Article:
i) The term 'matrimonial matters' as referred to in the Government Notification dated 23/03/2000, includes even such a dispute wherein the husband may not be a party.
ii) The terms 'arising out of' and 'concerning' matrimonial matters are used not with the intention to restrict but with that if giving a wider meaning to the same.
iii) If a woman files a suit for her share in the property of her deceased husband, she is entitled to claim compensation from payment of court fees as such a suit falls within the ambit of 'matrimonial matters'
13. The Learned Single Judge D.K.Deshmukh.J. in the present case, perused through the aforementioned judgment and held that:
i) In order for a dispute to be qualified as one 'arising out of or concerning matrimonial matters', the dispute must necessarily be between parties who are parties to the marriage.
ii) In the absence of the definition of 'matrimonial matters' in either the Notification or the Bombay Court Fees Act (1959), a useful reference may be made to the explanation of the same appearing in Sub-section 1 of Section 7 of the Family Courts Act, a perusal of which makes it clear that, all matters in relation to which the Family Court has jurisdiction, are matters arising out of disputes between the parties to the marriage.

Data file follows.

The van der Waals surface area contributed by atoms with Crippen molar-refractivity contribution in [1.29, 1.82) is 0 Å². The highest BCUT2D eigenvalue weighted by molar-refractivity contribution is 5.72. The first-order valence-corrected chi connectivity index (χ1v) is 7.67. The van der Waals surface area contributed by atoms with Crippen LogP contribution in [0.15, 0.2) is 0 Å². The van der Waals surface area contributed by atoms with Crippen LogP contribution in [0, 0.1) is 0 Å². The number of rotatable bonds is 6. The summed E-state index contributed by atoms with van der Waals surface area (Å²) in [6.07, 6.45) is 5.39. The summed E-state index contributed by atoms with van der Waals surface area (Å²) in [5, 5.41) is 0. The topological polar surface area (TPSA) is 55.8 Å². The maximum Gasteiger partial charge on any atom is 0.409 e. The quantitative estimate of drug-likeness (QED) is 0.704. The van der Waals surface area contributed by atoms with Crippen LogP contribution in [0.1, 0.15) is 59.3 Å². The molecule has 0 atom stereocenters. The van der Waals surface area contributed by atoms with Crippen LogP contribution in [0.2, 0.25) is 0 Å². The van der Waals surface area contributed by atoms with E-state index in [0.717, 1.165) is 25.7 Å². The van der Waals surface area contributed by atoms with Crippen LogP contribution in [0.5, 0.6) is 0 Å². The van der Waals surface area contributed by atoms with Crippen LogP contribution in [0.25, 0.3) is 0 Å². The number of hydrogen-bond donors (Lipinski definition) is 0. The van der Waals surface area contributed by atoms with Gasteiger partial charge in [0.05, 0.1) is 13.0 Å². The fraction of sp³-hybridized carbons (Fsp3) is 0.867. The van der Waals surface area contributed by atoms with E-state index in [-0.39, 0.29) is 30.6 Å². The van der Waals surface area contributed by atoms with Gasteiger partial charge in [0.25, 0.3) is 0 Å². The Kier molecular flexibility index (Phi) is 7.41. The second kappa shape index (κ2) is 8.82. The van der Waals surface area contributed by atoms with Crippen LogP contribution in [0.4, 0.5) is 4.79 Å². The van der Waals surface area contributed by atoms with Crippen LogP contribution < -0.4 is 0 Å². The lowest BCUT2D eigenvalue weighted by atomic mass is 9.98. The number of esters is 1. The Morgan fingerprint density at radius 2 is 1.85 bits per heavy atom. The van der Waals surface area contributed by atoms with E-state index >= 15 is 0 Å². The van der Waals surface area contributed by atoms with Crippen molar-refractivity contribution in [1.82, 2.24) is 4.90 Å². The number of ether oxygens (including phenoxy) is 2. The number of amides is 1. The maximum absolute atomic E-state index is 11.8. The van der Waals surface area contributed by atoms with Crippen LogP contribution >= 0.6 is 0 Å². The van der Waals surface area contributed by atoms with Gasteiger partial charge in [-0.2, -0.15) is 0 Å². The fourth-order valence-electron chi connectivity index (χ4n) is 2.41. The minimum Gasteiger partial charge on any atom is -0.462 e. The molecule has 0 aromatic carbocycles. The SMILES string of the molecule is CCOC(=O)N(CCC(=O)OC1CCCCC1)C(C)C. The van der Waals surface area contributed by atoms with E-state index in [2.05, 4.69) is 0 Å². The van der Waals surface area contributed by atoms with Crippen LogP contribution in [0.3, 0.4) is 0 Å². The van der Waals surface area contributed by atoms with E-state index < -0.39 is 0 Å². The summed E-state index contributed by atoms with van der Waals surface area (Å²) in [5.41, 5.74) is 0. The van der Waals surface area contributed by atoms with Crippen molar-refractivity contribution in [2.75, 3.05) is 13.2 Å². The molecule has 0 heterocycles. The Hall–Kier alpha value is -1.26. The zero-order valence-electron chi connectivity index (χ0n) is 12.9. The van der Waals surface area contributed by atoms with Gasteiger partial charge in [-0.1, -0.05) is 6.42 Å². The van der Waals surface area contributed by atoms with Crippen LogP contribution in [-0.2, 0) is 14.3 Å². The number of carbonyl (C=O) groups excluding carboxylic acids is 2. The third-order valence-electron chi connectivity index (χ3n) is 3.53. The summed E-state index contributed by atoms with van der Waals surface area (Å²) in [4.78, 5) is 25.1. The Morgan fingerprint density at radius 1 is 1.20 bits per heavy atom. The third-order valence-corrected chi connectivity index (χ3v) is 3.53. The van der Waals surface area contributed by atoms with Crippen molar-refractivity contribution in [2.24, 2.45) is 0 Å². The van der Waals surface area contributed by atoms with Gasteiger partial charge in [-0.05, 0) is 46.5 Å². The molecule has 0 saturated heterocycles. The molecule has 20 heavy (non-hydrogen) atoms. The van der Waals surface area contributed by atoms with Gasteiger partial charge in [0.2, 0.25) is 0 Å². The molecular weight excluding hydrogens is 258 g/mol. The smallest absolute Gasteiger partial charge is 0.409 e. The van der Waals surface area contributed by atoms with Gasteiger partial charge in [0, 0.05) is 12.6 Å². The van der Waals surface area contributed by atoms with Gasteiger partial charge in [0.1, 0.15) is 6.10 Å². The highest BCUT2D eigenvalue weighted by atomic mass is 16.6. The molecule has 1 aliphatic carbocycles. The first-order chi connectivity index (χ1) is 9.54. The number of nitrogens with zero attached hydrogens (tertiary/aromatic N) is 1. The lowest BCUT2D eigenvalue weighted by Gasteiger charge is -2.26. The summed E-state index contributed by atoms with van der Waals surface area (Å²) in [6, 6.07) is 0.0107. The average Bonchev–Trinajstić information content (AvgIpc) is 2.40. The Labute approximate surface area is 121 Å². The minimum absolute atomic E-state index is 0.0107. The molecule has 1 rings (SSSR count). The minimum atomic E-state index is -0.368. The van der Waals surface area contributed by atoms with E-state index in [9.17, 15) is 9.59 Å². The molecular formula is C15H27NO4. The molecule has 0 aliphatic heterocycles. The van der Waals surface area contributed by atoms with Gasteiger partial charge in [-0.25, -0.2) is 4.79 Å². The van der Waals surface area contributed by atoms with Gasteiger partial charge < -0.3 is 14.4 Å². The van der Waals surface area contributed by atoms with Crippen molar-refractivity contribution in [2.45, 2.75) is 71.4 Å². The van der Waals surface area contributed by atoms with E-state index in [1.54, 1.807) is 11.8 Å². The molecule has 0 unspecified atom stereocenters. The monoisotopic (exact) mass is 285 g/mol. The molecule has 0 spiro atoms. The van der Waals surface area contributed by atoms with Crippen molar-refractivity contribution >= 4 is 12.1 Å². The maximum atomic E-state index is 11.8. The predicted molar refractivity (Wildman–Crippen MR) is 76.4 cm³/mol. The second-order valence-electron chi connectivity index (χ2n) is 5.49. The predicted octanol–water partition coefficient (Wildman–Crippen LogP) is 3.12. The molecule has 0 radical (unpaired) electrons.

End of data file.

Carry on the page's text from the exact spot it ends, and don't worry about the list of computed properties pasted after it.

14. With reference to a petition filed for probate of a Will, the Learned Single Judge D.K. Deshmukh,J. was of the view that:
a) Such a petition is never a petition in relation to any dispute concerning any property but is in relation to the validity or otherwise of a Will and can by no stretch of imagination be termed as a petition 'arising out of or concerning matrimonial matters'
b) A testator can name any person, who may or may not be his widow or his relative, as an executor of his Will and therefore merely because in a Will the widow has been named as the executor, would not entitle her to exemption from payment of court fees.